Jonathan S. Tobin is editor in chief of Jews — the Jewish News Syndicate. Follow him on Twitter at: @jonathans_tobin.
Searching for Meaning Behind an Empty Metaphor
JNS.org – For those who worry about the future of American Jewry, Passover brings some comfort. According to a survey published in 2014 by the Pew Research Center, 70 percent of Americans who identify as Jewish attend a Passover Seder. That’s far more than those who fast on Yom Kippur, light Sabbath candles, attend religious services or keep kosher. The numbers remain significant even for those whom Pew labeled “Jews of no religion” in its landmark study of the community published the previous year. According to Pew, fully 42 percent of those in that fast-growing demographic who have only tenuous ties to faith and peoplehood participate in a Seder.
That makes the Seder one of the few remaining connections to Jewish tradition for many Jews. Since the Seder is a unique exercise in national memory that transports Jews back to their origins — and challenges them not merely memorialize the Exodus from Egypt, but to have personally taken part in it — that makes the ritual service a powerful moment in which our grasp of a sense of Jewish peoplehood can be reaffirmed.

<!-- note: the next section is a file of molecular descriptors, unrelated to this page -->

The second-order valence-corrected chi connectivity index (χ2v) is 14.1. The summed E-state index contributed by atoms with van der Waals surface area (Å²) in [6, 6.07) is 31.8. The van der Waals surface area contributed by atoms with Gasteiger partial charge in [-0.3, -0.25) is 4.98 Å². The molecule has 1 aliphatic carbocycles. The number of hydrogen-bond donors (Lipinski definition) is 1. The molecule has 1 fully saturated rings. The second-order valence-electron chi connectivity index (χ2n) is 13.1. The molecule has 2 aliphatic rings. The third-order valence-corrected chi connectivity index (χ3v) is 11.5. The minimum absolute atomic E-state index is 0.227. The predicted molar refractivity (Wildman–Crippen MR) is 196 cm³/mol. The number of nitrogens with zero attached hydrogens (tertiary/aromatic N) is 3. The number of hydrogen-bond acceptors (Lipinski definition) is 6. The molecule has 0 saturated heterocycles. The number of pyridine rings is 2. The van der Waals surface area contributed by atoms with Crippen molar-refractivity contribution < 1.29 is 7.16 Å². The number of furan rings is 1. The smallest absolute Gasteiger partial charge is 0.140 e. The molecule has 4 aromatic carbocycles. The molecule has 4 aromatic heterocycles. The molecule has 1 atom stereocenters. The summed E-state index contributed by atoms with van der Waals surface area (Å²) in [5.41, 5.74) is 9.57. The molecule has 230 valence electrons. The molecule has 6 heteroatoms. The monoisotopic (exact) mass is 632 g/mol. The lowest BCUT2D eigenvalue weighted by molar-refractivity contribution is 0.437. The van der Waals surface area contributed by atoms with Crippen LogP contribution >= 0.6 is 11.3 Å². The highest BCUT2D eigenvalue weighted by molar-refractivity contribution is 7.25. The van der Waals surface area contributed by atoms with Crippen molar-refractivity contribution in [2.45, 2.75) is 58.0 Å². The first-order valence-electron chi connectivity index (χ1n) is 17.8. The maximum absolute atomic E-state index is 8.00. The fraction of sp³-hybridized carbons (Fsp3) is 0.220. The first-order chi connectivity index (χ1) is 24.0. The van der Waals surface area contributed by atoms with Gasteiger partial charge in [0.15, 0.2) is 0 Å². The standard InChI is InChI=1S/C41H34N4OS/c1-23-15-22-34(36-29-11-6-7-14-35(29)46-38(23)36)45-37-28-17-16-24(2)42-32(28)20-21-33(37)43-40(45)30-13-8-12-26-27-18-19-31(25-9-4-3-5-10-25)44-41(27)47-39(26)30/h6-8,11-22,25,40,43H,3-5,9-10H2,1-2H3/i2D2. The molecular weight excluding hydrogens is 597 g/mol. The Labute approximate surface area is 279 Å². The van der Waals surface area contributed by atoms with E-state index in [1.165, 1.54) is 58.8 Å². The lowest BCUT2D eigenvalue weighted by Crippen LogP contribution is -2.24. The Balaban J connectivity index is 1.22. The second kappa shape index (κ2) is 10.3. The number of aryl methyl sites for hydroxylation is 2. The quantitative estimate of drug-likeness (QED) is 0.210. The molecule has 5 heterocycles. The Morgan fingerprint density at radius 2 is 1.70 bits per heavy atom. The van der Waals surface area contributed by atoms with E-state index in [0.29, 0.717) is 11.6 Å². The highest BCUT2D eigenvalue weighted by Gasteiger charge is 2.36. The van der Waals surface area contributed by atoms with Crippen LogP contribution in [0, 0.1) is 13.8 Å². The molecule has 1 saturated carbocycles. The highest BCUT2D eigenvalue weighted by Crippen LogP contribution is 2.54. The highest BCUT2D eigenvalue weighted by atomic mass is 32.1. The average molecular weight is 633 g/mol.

But what if that isn’t the way most American Jews view Passover? What if, for all of its ubiquity, the Seder that so many Jews attend isn’t so much a reminder of their origins and the particular challenge of Jewish life, but an empty metaphor into which any cause or belief can be celebrated?
That’s the dilemma that faces an American Jewish community as it heads into yet another Passover in which some treat the Seder as merely a vehicle for promoting whatever fashionable cause is at the top of the current liberal agenda. The saga of the children of Israel’s flight from slavery in Egypt to freedom has always been a metaphor for the struggle for freedom of all peoples. But what happens when Jews stop seeing it as the story of how their own identity was forged and begin to see it more in terms of what it symbolizes for other concerns? What will it mean if a critical mass of Jews begins to be more comfortable with using their story as a reason to care about other concerns, rather than with expressing their own faith and history?